Getting Rid of Zorro

by Linda Bindner

A/N: Thanks to mmbrook, Noda2, QueenNaberrie, and yeahsureyoubetcha for beta reading - you're all great!

“Father,” Diego said in a voice meant to momentarily wrest Don Alejandro's attention from his lunch at the tavern. Don Alejandro paused to look up at him, his attention successfully diverted. “Have you ever wondered about the man behind Zorro's mask? I mean, seriously wondered?”

“What do you mean, Son?” His fork rested on the plate while he stared.

Thus encouraged, Diego thoughtfully went on. “Have you ever considered what we're all doing to that man?”

Alejandro's face took on the blank expression of someone not understanding. “Doing?”

“Consider.” Diego was on a roll now, and had abandoned his own lunch of tamales in extra sauce to continue. “Zorro is just a man like any other. I suppose that he has wants and needs, wishes and desires, just like I do.”

Don Alejandro was completely involved in the conversation now. “Wants and needs? Doesn't he want justice?”

“Well, yes,” Diego conceded. “But so do I. So do you. But by asking him to continue his fight for justice, aren't we in effect just keeping him chained to the status quo?”

The blankness continued. “The status quo?”

Diego shrugged a nod. “Aren't we just relying on him to solve all our problems for us?”

Don Alejandro lost his vacuous expression as a tolerant one invaded his eyes. “I would say that the Alcalde is more the one responsible for that than we are.”

Diego considered. “Maybe. But is the Alcalde the only reason that Zorro rides out all the time? What about the outlaws other than Zorro in the area?”

Alejandro reared back. “Are you saying that you think we should create some kind of armed patrol to scour the countryside for bandits?”

Diego took on a look of amusement. “Isn't that what the Lancers are for?”

Don Alejandro had nothing to say to that, but his nothing said a lot.

So Diego went on with his argument. “What if Zorro just wants to settle down and raise a family, but can't because he's always riding after someone, or fighting unjust taxes?”

Alejandro's gaze traveled instinctively to Victoria when Diego talked about Zorro wanting to settle down. She waited on another table, oblivious to the caballero's conversation.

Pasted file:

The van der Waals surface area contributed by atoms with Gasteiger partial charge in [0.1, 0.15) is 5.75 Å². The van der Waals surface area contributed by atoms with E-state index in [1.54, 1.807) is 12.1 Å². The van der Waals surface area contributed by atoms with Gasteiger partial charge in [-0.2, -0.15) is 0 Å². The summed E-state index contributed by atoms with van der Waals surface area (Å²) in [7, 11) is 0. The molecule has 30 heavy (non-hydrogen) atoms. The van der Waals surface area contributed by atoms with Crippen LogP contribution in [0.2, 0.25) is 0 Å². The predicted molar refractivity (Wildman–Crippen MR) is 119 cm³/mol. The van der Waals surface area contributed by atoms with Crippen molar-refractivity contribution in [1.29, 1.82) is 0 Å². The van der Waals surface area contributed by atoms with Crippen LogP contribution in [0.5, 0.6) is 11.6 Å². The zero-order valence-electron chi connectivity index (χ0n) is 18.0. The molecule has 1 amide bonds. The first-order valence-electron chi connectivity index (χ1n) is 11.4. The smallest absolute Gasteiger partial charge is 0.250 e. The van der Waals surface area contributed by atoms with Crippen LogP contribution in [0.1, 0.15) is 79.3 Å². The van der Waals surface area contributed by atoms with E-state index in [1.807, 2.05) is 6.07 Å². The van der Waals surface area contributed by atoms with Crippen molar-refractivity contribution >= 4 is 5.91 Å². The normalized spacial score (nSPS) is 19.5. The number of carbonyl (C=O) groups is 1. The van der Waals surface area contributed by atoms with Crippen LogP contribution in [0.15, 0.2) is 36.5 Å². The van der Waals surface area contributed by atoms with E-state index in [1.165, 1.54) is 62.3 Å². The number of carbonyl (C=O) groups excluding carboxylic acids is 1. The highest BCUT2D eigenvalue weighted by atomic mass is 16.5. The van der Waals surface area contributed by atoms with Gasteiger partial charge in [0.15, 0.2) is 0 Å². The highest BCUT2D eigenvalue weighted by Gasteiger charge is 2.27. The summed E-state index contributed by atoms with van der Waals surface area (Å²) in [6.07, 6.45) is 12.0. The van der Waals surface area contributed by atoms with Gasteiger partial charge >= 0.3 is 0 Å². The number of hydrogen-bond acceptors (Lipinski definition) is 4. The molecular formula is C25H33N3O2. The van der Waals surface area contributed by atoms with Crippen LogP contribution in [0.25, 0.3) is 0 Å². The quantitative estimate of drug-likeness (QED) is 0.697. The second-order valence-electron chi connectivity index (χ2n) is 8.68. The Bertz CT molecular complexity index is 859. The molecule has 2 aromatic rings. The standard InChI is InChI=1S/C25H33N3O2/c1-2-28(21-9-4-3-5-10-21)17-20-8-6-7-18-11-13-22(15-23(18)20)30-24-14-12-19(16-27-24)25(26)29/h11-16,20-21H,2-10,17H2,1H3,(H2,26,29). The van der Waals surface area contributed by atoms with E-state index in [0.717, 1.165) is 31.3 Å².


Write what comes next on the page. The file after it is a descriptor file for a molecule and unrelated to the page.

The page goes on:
Diego went in for the main point to his thesis. “He's as trapped by his own overdeveloped sense of justice as we are by the oppression of the government we live under day to day.”

Alejandro paused to stare at his son in contemplation. “What do you propose that we do about it?”

Diego leaned across the scarred tabletop to better engage his father. “I suggest we set up some kind of rotating schedule where the caballeros - or whoever wants to be involved - do a kind of patrol around the pueblo meant to keep the peace.” His pause was telling. “Since the Lancers can't be bothered to do their jobs, we'll do it for them.”

Alejandro smiled the patient smile of all parents. “That sounds like a plan, Diego, but what about the fact that Zorro has skills that none of the rest of us have? He can track a phantom, but can you?”

Diego refused to be waylaid by what he considered insignificant details. “Anyone can learn to read tracks, even me.”

Alejandro looked as if he didn't believe him. “And who's going to do all this teaching?”

Diego shrugged. “Zorro, I suppose.”

“What if Zorro doesn't want to be bothered? He's a busy man.”

“We're all busy men. Has anybody ever asked him?”

Alejandro reared back again, then blustered, “The Alcalde will never allow this.”

Diego softened his voice to a conspiratorial murmur. “The Alcalde doesn't have to know.”

A look of doubt stole across Alejandro's face. “Perhaps. But what about the Alcalde's taxes? They aren't anything to sneeze at.”

Diego's tone rose again to what it was before. “True. But what are there caballeros for but to keep control of overall justice for the pueblo?” His eyes narrowed shrewdly. “Aren't we just a group of wealthy men who are letting another fight our battles for us?”

Affronted, Alejandro spluttered, “But it's Zorro who's keeping us all from the gallows!”

Diego grabbed his father's wrist in a light squeeze to make certain he had his attention. “Or are we ensuring that Zorro has to avoid the gallows all the time just by letting him fight for us?”

That argument made the older man pause. “But de Soto...”